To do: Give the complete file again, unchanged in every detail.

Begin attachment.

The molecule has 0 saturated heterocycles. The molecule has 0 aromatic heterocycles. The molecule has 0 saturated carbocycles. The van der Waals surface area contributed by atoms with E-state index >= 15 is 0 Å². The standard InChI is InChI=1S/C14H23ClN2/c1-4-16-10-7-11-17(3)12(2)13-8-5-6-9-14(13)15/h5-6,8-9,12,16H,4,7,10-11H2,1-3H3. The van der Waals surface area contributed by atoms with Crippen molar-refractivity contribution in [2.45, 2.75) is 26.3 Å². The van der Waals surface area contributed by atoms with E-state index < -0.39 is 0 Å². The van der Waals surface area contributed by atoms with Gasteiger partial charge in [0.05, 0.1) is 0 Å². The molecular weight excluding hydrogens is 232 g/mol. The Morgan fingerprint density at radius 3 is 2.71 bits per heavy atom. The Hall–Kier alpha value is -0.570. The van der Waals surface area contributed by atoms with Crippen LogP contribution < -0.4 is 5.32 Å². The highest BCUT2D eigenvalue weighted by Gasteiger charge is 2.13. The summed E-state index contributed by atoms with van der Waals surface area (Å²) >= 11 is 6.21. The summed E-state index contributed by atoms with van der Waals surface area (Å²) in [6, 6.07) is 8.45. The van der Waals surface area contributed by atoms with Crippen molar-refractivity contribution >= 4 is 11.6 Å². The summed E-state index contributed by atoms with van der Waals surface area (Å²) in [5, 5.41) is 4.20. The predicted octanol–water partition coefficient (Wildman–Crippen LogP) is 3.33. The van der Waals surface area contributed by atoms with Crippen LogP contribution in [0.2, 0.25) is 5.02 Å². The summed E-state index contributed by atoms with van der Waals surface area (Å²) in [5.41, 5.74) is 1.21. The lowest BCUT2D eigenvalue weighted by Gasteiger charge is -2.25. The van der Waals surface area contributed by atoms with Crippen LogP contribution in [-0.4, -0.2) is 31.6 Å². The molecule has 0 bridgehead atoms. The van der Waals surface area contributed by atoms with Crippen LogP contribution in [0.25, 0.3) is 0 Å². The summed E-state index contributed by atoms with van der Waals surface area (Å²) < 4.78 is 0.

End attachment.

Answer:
The molecule has 0 saturated heterocycles. The molecule has 0 aromatic heterocycles. The molecule has 0 saturated carbocycles. The van der Waals surface area contributed by atoms with E-state index >= 15 is 0 Å². The standard InChI is InChI=1S/C14H23ClN2/c1-4-16-10-7-11-17(3)12(2)13-8-5-6-9-14(13)15/h5-6,8-9,12,16H,4,7,10-11H2,1-3H3. The van der Waals surface area contributed by atoms with Crippen molar-refractivity contribution in [2.45, 2.75) is 26.3 Å². The van der Waals surface area contributed by atoms with E-state index < -0.39 is 0 Å². The van der Waals surface area contributed by atoms with Gasteiger partial charge in [0.05, 0.1) is 0 Å². The molecular weight excluding hydrogens is 232 g/mol. The Morgan fingerprint density at radius 3 is 2.71 bits per heavy atom. The Hall–Kier alpha value is -0.570. The van der Waals surface area contributed by atoms with Crippen LogP contribution < -0.4 is 5.32 Å². The highest BCUT2D eigenvalue weighted by Gasteiger charge is 2.13. The summed E-state index contributed by atoms with van der Waals surface area (Å²) >= 11 is 6.21. The summed E-state index contributed by atoms with van der Waals surface area (Å²) in [6, 6.07) is 8.45. The van der Waals surface area contributed by atoms with Crippen molar-refractivity contribution >= 4 is 11.6 Å². The summed E-state index contributed by atoms with van der Waals surface area (Å²) in [5, 5.41) is 4.20. The predicted octanol–water partition coefficient (Wildman–Crippen LogP) is 3.33. The van der Waals surface area contributed by atoms with Crippen LogP contribution in [0.2, 0.25) is 5.02 Å². The summed E-state index contributed by atoms with van der Waals surface area (Å²) in [5.41, 5.74) is 1.21. The lowest BCUT2D eigenvalue weighted by Gasteiger charge is -2.25. The van der Waals surface area contributed by atoms with Crippen LogP contribution in [-0.4, -0.2) is 31.6 Å². The molecule has 0 bridgehead atoms. The van der Waals surface area contributed by atoms with Crippen LogP contribution in [0.25, 0.3) is 0 Å². The summed E-state index contributed by atoms with van der Waals surface area (Å²) < 4.78 is 0.